DEA Final Rule - Disposal of Controlled Substances - Additional Information

Karen Morris in Clinical & Quality

This information is sent as follow up communication to the September 18, 2014 memo.  On September 8, 2014 the Drug Enforcement Administration (DEA) released their final rule regarding the disposal of controlled substances which takes effect October 9, 2014.  This rule governs the secure disposal of controlled substances by registrants and ultimate users. These regulations will implement the Secure and Responsible Drug Disposal Act of 2010 by expanding the options available to collect controlled substances from ultimate users for the purpose of disposal, including: take-back events, mail-back programs, and collection receptacle locations.  Significant changes are made in this final rule which the DEA states are to help ensure that long term care centers have adequate disposal options.  These changes are outlined below:

  • Expands authority of authorized hospitals/clinics and retail pharmacies to voluntarily maintain collection receptacles at long-term care centers.  

o (1301.51 Modification in registration) A hospital/clinic with an onsite pharmacy or retail pharmacy applying for a modification in registration to authorize such registrant to be a collector to maintain a collection receptacle at a long term care facility in accordance with 1317.80, shall also include the name and physical location of each long term care facility at which the hospital/clinic with an onsite pharmacy, or the retail pharmacy, intends to operate a collection receptacle.

  • Alleviates two security requirements proposed to apply to collection receptacles at long term care centers:

o DEA is permitting authorized hospitals/clinics and retail pharmacies to store inner liners that have been sealed upon removal from collection receptacle at long term care centers in securely locked, substantially constructed cabinet or securely locked room with controlled access for up to three business days until liners can be transferred for destruction.

o DEA relaxed the two employee integrity requirement for inner liner installation, removal, storage, and transfer at long term care centers.  Collectors will retain the option to authorize two of their own employees to install, remove, store, and transfer inner liners; however, the DEA is permitting collectors the option to designate a supervisor-level employee of the long term care center (e.g., a charge nurse, supervisor, or similar employee) to install, remove, store, or transfer inner liners with only one employee of the collector.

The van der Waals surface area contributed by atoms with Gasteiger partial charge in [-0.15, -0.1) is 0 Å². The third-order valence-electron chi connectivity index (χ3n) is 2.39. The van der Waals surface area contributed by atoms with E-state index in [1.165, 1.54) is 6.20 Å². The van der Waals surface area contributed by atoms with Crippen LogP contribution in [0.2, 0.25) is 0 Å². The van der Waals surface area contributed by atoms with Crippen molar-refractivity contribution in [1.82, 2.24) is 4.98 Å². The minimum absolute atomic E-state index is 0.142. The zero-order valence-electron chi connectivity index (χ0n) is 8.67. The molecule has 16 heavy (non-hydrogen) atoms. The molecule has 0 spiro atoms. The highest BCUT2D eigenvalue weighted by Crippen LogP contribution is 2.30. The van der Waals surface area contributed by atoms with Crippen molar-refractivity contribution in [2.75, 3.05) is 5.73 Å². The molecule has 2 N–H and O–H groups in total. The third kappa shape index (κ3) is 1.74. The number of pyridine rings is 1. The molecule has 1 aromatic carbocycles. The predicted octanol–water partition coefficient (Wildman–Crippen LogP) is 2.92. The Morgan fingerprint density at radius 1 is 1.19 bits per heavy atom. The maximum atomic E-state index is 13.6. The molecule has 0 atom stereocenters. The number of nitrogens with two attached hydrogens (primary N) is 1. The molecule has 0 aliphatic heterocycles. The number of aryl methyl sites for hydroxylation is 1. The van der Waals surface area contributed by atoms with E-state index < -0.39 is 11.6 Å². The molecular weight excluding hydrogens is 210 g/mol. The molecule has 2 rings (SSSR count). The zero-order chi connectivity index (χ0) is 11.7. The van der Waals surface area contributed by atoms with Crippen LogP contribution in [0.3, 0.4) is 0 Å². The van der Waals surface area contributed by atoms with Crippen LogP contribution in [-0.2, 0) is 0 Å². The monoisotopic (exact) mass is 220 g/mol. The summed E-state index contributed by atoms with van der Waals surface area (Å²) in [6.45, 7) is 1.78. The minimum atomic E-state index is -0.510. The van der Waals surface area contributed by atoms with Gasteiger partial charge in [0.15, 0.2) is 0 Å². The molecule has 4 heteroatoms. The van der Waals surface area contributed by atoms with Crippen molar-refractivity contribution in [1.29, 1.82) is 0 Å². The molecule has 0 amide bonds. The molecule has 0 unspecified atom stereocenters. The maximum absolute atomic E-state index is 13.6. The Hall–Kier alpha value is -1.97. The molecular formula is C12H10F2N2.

o With this rule, the DEA allows all pharmaceutical controlled substances collected through take-back events, mail-back programs, and collection receptacles to be comingled with non-controlled substances, although such comingling is not required.

o Collection receptacle must be located in an area regularly monitored by long term care center personnel.

AHCA/NCAL would like to highlight three aspects of this rule that are important considerations from an operational perspective:

  1. Definition of long term care facilities (LTCFs) - DEA’s definition of long term care facilities is broad and seems to include assisted living.  LTCF is defined at 1300.01(b) and “means a nursing home, retirement care, mental care or other facility or institution which provides extended health care to resident patients.” (see page 53540 of Federal Register)

  2. Definition of ultimate user - An ultimate user is defined by the CSA as a “person who has lawfully obtained, and who possesses, a controlled substance for his own use or for the use of a member of his household or for an animal owned by him or by a member of his household.”…Individuals lawfully entitled to dispose of an ultimate user decedent’s property are authorized to dispose of the ultimate user’s pharmaceutical controlled substances by utilizing any of the three disposal options.  All of the collection methods are voluntary and no person is required to establish or operate a disposal program.  The rule also does not require ultimate users to utilize any of these three methods for disposal of controlled substances…this rule does not prohibit ultimate users from using existing lawful methods.  (see page 53521 of Federal Register)

  3. Exposure to DEA inspection - The location of the collection receptacle is both a registered location and a controlled premise…LTCFs with authorized collection receptacles are “controlled premises” pursuant to 21 U.S.C. 880(a) and 21 CFR 1316.02(c); accordingly, the DEA may enter LTCFs and conduct administrative inspections in furtherance of, and in carrying out, the responsibilities charged to the DEA by the CSA pursuant to 21 U.S.C. 880 (b) and 21 CFR 1216.03. (see page 53541 of Federal Register)

Under the Secure and Responsible Drug Disposal Act of 2010, DEA already has the authority over disposal of controlled drugs (including in long term care centers), and they also have the authority to issue regulations governing disposal of drugs in long term care centers and to ensure compliance with those regulations.  It is not clear how frequently DEA will visit centers if they do or do not have collection receptacles.  

While the rule states it is voluntary to maintain collection receptacles at long term care centers, AHCA/NCAL recommends members seek advice of their legal counsel.

Karen Morris

Director, Clinical & Quality Services
518-462-4800, ext. 15